BGH: living will: rejection of life-extending measures is not enough

BGH: living will: rejection of life-extending measures is not enough

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BGH: Rejection of "life-extending measures" is not enough

A living will is for all involved (e.g. caregivers, authorized representatives, doctors, nursing staff,
Courts) binding, insofar as it clearly expresses your will for a specific treatment situation. In cases of doubt, a court decides as a neutral body. However, the rejection of “life-extending measures” is not enough to end an artificial diet. An advance directive must rather refer to specific measures or specific diseases, as the Federal Court of Justice (BGH) in Karlsruhe decided in a decision published on Tuesday, August 9, 2016 (file number: XII ZB 61/16). A proxy authorization must then clearly state whether it also relates to measures such as artificial nutrition or ventilation.

This leaves it open for the time being whether a 75-year-old woman from Baden-Württemberg should continue to be artificially fed. When she was 70 she had a stroke. Since then she has been fed on a gastric tube. She later suffered severe epileptic seizures so that she can no longer express herself.

In the past, the woman had spoken out against "life-extending measures" in two advance directives if severe permanent brain damage remained. In addition, she had given one of her three daughters a “general power of attorney”, which also includes health matters. After that, the daughter can also decide to terminate life-prolonging measures.

So far, however, the daughter has not ordered a termination of the artificial diet. She and also the general practitioner of the 75-year-old believe that this does not correspond to their will. This is exactly what the other two daughters mean.

This had been followed by the Mosbach district court. It appointed one of the two as a "health care supervisor". If this becomes legally binding, this could order the end of artificial nutrition.

With its decision of July 6, 2016, which has now been published in writing, the BGH has now overturned the decision of the regional court and referred the dispute back there for review. The living will was not clear enough, and the will of the 75-year-old was not clear, the Karlsruhe judges explained as justification.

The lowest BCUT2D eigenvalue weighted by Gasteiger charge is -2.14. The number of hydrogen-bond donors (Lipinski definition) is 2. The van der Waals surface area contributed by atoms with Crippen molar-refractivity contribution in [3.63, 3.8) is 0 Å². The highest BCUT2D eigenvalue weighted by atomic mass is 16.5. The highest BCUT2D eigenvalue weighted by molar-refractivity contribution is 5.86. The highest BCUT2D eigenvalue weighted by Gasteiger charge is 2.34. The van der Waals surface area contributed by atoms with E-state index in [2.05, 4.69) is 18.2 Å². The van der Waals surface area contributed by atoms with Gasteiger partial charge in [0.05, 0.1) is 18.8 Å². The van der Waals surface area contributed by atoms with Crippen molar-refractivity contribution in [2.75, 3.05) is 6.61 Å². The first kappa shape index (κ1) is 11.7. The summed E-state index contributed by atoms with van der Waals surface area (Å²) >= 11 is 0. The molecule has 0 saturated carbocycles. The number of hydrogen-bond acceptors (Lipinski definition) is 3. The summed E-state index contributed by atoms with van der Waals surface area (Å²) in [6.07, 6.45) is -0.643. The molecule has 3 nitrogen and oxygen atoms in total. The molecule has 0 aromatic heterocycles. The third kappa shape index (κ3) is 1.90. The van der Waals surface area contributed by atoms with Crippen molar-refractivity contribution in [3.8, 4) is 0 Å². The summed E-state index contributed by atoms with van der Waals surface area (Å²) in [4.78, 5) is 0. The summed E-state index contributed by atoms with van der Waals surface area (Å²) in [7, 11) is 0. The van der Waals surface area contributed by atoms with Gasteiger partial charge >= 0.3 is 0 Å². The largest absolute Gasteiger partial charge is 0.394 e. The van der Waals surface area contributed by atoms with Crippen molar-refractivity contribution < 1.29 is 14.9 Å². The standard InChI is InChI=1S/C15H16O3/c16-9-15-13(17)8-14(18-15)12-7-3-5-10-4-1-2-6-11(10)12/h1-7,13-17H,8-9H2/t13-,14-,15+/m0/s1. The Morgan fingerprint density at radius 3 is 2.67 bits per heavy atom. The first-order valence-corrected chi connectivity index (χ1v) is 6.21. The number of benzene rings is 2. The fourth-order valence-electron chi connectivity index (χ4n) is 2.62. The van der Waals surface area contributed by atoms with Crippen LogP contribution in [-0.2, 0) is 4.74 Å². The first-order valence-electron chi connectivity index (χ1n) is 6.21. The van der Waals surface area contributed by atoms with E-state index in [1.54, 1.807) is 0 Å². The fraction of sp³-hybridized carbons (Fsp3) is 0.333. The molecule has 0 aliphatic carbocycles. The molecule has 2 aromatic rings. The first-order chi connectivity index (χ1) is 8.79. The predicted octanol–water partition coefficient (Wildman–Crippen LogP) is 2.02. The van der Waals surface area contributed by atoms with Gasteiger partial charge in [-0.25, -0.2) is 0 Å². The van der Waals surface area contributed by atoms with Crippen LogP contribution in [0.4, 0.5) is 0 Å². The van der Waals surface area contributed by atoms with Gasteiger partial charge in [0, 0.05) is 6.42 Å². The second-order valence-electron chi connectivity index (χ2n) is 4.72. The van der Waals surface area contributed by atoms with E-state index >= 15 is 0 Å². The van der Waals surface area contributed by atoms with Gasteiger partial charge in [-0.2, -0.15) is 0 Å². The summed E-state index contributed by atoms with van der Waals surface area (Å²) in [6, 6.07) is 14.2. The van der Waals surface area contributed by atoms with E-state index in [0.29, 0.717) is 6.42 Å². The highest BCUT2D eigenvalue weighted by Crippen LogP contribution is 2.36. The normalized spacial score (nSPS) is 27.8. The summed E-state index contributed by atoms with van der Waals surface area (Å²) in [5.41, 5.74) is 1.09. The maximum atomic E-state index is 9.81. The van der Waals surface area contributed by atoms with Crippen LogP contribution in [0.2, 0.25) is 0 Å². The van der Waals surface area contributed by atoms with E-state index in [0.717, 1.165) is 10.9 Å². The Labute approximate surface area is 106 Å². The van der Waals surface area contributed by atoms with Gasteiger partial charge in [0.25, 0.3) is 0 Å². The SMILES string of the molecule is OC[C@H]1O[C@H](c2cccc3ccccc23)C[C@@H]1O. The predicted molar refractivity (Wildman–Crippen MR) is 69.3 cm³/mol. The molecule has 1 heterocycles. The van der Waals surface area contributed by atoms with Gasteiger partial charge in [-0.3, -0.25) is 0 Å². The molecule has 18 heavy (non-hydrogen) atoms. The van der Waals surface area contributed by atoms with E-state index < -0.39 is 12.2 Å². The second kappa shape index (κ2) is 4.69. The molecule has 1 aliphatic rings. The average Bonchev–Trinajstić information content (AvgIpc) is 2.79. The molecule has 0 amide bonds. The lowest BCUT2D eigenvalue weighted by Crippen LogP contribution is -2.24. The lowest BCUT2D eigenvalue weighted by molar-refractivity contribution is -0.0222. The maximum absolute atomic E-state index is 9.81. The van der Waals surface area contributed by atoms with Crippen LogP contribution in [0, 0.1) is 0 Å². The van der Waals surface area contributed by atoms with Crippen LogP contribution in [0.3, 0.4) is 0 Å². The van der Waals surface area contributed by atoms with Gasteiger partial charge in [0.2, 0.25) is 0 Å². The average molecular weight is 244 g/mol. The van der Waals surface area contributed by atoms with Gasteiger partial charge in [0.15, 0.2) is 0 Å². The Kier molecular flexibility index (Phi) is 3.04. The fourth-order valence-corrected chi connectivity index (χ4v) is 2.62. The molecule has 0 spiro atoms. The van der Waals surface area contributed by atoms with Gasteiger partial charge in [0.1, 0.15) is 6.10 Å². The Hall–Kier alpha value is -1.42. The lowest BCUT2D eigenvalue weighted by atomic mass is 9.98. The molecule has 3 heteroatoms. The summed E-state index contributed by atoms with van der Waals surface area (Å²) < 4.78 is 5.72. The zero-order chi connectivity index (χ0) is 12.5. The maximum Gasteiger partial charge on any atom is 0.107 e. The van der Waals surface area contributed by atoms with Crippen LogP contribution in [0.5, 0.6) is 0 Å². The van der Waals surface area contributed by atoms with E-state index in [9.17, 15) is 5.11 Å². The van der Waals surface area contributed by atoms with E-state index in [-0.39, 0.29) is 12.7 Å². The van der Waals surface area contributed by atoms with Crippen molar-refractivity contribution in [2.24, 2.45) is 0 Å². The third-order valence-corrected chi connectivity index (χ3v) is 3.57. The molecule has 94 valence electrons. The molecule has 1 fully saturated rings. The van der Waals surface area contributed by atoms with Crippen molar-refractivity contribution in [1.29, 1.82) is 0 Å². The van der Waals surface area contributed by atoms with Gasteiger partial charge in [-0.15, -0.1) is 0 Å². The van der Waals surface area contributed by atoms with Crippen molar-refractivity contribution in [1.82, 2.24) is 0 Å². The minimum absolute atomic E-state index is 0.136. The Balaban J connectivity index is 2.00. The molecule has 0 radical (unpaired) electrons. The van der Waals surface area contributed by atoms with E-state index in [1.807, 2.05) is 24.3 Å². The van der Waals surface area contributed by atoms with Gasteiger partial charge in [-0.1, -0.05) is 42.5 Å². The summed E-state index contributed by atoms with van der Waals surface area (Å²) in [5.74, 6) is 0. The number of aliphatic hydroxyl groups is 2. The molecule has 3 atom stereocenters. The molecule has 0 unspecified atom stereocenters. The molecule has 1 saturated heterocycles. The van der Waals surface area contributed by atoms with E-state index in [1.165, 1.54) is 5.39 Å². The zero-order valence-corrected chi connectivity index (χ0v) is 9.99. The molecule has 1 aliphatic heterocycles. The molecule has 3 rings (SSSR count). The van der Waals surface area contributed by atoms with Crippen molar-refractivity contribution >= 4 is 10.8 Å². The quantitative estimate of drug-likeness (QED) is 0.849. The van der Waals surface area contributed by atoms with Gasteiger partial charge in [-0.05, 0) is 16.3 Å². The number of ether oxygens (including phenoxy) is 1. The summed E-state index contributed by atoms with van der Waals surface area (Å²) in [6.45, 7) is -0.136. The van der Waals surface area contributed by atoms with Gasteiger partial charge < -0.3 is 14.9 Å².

In a living will, general wording such as the wish for a “dignified death” or the rejection of “life-extending measures” are not concrete enough. Because it is unclear whether this should only refer to medical treatment or measures such as artificial nutrition or artificial ventilation. The living will must therefore go into certain measures or certain clinical pictures. Otherwise, it could not have a binding effect.

Similarly, a power of attorney must also make it clear whether the authorized person may only decide on immediate medical treatment or on life-supporting measures such as artificial nutrition or artificial ventilation and whether this should be binding for the doctors.

This is fulfilled here. Therefore, the power of attorney is valid for one of the three daughters. It can only be restricted if this daughter demonstrably defies the mother's will. So far, the district court in Mosbach has not sufficiently demonstrated that this is the case because stopping the artificial diet would be in line with the will of the 75-year-old. The district court should therefore now check whether the woman has previously made oral statements that indicate her will. mwo / fle

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